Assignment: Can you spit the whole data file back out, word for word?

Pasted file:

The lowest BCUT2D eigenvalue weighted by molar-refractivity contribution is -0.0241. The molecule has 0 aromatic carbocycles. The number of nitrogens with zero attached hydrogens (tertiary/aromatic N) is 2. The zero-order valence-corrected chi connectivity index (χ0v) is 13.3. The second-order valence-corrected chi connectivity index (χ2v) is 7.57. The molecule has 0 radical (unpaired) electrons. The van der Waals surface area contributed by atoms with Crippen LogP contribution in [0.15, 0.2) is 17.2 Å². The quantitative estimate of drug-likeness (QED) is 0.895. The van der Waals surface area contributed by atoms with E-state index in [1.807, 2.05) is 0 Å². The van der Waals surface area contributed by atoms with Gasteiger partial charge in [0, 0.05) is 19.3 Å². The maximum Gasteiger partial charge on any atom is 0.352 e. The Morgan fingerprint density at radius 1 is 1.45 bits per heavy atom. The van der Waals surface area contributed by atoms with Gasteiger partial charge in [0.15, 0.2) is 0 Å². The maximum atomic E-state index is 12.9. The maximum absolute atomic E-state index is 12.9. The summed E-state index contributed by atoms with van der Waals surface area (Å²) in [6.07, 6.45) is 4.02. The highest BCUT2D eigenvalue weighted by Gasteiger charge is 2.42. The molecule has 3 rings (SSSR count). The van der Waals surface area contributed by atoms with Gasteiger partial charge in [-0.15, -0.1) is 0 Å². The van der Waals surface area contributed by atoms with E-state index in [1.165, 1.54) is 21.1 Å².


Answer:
The lowest BCUT2D eigenvalue weighted by molar-refractivity contribution is -0.0241. The molecule has 0 aromatic carbocycles. The number of nitrogens with zero attached hydrogens (tertiary/aromatic N) is 2. The zero-order valence-corrected chi connectivity index (χ0v) is 13.3. The second-order valence-corrected chi connectivity index (χ2v) is 7.57. The molecule has 0 radical (unpaired) electrons. The van der Waals surface area contributed by atoms with Crippen LogP contribution in [0.15, 0.2) is 17.2 Å². The quantitative estimate of drug-likeness (QED) is 0.895. The van der Waals surface area contributed by atoms with E-state index in [1.807, 2.05) is 0 Å². The van der Waals surface area contributed by atoms with Gasteiger partial charge in [0, 0.05) is 19.3 Å². The maximum Gasteiger partial charge on any atom is 0.352 e. The Morgan fingerprint density at radius 1 is 1.45 bits per heavy atom. The van der Waals surface area contributed by atoms with Gasteiger partial charge in [0.15, 0.2) is 0 Å². The maximum atomic E-state index is 12.9. The maximum absolute atomic E-state index is 12.9. The summed E-state index contributed by atoms with van der Waals surface area (Å²) in [6.07, 6.45) is 4.02. The highest BCUT2D eigenvalue weighted by Gasteiger charge is 2.42. The molecule has 3 rings (SSSR count). The van der Waals surface area contributed by atoms with Gasteiger partial charge in [-0.15, -0.1) is 0 Å². The van der Waals surface area contributed by atoms with E-state index in [1.165, 1.54) is 21.1 Å².